Yes, there was a bit of a chill in the air this morning, and sure, there were lots of winter squashes and pumpkins to be had. But there were also heirloom tomatoes, and plenty of fruit to be had. These yellow raspberries look like pale imitations of the red ones, they are incredibly sweet and only a little but tart. Get them while you can.
Biting into a gooseberry is almost like biting into a tomato — there are tiny edible seeds suspended in a sweet, acidic gel. Why, then, do I like gooseberries but not tomatoes? Perhaps because the gooseberry is related, botanically speaking, to the tomatillo and not the tomato. In any case I don’t think I’ve ever seen them at the Grand Army Plaza Greenmarket before today. To my delight they affixed a small piece of netting to the top of the container so I could take it to go without gooseberries rolling all over the place.
When I visited Vietnam back in 2004, we were warned not to drink the tap water. This warning extended to beverages with ice in them, as well as to fruits that may have been washed in the water. We were there for a few days before we realized that plenty of fruits we found there had outer husks or peels, and that those fruits would be safe to eat. This is when I first discovered things like longans and dragon fruit. Since then I’ve pounced on opportunities to eat usual tropical fruits when I find them here in NYC but there’s nothing quite like eating them at the source, where they’re as fresh and delicious as you can get. When my sister and I were in Singapore and Malaysia in June, we made sure to eat as much fruit as we could find. (You may recall my eating fresh durian.) In the basement of Singapore’s Chinatown Complex we found the fruit section, and picked up some fresh lychees (a first for my sister) as well as bell apples, a first for both of us. The lychees were wonderfully sweet and juicy, though the bell apples were hardly sweet at all.
I recently visited Singapore and Malaysia, and here’s a short video shot by my sister while we were in Kuala Lumpur. Jalan Alor is a busy street, lined with restaurants and fruit vendors, where we sampled many fruits of Southeast Asia. Here’s my reaction to eating fresh durian for the first time. If you’ve never heard of durian, the outside resembles a spiky football. Inside are creamy lobes of fruit flesh surrounding large pits. Oh, and it smells like rotting garbage and is an acquired taste. It’s considered a delicacy, but because of the stench it’s been banned in many places, including our hotel.
Not seen above: I actually went back for a second piece. Once you get past the initial flavor, it starts to take on notes of caramel, which is great. But it’s still a struggle to eat it, and two pieces was all I really wanted to eat.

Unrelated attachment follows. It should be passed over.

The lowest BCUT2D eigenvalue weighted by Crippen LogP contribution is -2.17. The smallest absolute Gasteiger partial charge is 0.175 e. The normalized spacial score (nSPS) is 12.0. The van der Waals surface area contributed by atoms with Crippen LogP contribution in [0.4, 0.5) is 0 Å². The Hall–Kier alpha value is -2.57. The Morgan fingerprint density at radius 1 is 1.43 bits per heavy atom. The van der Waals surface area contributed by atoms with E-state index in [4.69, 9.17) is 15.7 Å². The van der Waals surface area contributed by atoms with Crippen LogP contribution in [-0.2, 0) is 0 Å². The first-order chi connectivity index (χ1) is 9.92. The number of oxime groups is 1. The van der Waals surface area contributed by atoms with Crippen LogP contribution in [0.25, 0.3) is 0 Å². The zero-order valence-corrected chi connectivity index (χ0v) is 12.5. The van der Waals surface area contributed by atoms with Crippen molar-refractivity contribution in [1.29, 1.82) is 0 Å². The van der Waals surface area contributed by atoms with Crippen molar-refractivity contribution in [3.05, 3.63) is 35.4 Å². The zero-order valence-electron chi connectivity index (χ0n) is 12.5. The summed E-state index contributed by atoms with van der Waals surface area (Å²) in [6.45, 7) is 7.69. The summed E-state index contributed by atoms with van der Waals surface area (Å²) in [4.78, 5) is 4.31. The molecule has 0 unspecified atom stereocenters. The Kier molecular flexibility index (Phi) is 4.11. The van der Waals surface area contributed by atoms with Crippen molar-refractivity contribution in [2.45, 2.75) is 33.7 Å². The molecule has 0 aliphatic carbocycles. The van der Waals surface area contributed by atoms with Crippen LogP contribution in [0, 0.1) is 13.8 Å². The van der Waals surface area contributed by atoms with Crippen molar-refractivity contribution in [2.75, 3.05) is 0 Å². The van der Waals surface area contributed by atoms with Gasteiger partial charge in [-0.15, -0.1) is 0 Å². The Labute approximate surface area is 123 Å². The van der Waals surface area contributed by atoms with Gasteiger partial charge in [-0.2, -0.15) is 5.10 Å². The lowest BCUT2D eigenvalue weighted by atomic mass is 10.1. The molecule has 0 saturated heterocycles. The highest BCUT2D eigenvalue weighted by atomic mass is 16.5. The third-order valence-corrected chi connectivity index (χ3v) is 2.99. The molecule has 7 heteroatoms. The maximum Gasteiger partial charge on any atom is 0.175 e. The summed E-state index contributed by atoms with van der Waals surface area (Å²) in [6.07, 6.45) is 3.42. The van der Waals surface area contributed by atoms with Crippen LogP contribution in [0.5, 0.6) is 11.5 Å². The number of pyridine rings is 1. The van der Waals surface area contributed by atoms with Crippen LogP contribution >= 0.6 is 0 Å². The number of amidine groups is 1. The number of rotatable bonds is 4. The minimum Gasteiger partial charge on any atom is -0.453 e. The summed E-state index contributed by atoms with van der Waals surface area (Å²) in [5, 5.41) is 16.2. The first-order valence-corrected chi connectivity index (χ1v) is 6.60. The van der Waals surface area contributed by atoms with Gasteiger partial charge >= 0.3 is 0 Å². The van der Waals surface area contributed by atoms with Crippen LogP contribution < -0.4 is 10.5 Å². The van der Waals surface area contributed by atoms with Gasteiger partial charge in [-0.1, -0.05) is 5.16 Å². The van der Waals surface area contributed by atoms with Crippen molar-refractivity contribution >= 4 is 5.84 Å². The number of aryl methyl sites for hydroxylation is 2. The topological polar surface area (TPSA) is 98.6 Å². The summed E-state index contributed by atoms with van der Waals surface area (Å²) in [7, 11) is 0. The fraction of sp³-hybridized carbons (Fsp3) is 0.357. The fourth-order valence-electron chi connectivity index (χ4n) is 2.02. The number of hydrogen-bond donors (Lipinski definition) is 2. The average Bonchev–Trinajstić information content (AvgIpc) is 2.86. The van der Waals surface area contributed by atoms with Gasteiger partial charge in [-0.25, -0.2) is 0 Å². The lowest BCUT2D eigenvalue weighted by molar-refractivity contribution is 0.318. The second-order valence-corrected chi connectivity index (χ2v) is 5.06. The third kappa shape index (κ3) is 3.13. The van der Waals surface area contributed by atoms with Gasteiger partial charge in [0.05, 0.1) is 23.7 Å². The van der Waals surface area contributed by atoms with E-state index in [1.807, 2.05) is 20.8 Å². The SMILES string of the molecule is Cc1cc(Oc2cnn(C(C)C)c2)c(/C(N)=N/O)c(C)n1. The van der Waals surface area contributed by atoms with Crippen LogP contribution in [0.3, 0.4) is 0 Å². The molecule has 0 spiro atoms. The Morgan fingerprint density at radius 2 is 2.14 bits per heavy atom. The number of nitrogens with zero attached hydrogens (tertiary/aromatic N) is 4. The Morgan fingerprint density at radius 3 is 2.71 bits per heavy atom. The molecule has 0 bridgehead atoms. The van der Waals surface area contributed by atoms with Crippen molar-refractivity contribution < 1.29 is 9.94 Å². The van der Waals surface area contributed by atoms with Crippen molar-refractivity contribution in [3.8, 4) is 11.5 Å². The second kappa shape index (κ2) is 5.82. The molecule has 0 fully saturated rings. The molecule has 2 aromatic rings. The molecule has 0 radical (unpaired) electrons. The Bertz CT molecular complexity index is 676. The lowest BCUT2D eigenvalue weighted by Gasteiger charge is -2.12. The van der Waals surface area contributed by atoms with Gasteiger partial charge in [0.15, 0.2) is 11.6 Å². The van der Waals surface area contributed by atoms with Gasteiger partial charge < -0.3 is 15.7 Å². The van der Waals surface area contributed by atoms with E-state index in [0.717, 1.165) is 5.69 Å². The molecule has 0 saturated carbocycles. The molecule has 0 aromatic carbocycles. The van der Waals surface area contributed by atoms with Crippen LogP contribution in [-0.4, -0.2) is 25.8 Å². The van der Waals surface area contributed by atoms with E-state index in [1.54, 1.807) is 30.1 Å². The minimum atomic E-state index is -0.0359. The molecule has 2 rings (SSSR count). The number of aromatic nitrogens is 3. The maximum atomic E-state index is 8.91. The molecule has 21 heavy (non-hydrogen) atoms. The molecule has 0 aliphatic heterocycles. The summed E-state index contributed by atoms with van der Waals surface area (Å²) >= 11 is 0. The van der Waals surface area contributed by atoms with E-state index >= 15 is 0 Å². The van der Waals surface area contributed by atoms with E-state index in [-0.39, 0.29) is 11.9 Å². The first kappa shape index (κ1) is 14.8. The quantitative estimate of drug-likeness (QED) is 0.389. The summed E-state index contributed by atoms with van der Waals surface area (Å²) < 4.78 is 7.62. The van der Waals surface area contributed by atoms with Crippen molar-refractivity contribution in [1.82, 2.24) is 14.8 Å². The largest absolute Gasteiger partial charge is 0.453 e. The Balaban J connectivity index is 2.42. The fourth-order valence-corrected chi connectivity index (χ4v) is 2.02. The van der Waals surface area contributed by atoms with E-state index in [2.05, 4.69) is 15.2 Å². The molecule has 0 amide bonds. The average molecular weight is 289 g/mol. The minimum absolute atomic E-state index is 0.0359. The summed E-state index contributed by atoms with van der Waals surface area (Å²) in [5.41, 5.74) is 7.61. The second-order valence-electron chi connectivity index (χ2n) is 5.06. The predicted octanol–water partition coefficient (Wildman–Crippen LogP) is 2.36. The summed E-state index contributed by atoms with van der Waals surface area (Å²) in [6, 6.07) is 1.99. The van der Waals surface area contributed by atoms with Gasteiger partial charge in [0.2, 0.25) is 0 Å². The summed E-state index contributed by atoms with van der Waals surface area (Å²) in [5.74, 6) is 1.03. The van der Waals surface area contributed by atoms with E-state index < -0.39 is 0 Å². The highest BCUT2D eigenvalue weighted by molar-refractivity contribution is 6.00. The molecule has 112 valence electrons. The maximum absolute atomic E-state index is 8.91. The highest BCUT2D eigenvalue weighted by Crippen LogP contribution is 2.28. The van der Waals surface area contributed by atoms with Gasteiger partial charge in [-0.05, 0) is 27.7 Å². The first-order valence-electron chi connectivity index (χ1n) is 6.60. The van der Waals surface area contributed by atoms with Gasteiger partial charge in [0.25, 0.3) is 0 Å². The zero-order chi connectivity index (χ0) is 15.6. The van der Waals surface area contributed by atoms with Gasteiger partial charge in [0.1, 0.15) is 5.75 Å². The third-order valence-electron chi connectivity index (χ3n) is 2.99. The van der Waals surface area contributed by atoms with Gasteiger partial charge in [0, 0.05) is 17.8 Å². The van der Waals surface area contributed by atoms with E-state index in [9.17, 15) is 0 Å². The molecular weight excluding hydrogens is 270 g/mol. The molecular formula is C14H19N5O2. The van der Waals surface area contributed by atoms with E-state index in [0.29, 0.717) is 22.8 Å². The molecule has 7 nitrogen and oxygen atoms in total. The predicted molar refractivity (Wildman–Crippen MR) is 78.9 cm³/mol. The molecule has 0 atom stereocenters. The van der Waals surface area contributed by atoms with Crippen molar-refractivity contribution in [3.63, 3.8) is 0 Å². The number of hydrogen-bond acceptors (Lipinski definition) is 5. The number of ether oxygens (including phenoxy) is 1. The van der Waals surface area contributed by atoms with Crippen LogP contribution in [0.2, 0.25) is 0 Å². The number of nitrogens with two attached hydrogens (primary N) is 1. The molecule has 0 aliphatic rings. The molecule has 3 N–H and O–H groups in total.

I was at my favorite Korean grocery the other day when I spotted a tray of something that looked like tiny apples, with mottled red and white skin. They were, of course, fresh passion fruit, something I’ve never seen before. I do enjoy passion fruit juice so I picked one up to take home. Using a serrated knife I cut through the tough outer skin to reveal the bright yellow seed pods, which when scooped out left behind anemone-like stubs on the inner part of the husk. The seed pods are the edible part; slightly sweet and brightly tart, with a slightly slimy texture, the fruit was very good. Unlike some of the other exotic fruit I’ve tried, the passion fruit I picked up was grown here in the U.S. — I didn’t know that we grew anything like this here.
Another one for the freaky fruit files — horned melon, aka kiwano. The hard, spiny outside opens up to a bright green interior. The fruit is actually hundreds of tiny gel sacs covering edible (but tasteless) seeds. The gel has the grassy taste of an unripe banana. Not the best thing I’ve ever eaten, but I only picked up the fruit for the novelty of its appearance, so what can you do?
My sister always says that I eat weird looking fruit (see the sugar apple, see also the mangosteen), so I thought I’d keep the ball rolling. Rambutans are native to Southeast Asia, and not “The Outer Limits” as was claimed by the specialty food store at which I bought them. Once you crack open the outer husk (which does require a bit of pressure) you reveal what looks like a lychee or longan, with a similar chewy texture. They are sweet, slightly acidic, and completely delicious. I wasn’t thrilled with the long, crumbly pit in the center; I wonder if that was the result of the long journey the fruit made on the way from Asia to my belly.
On a side note, I think that it’s funny to reject food based on the way it looks. Sure, I’m a vegetarian, but as a curious eater I’m willing to try any (non animal) food at least once.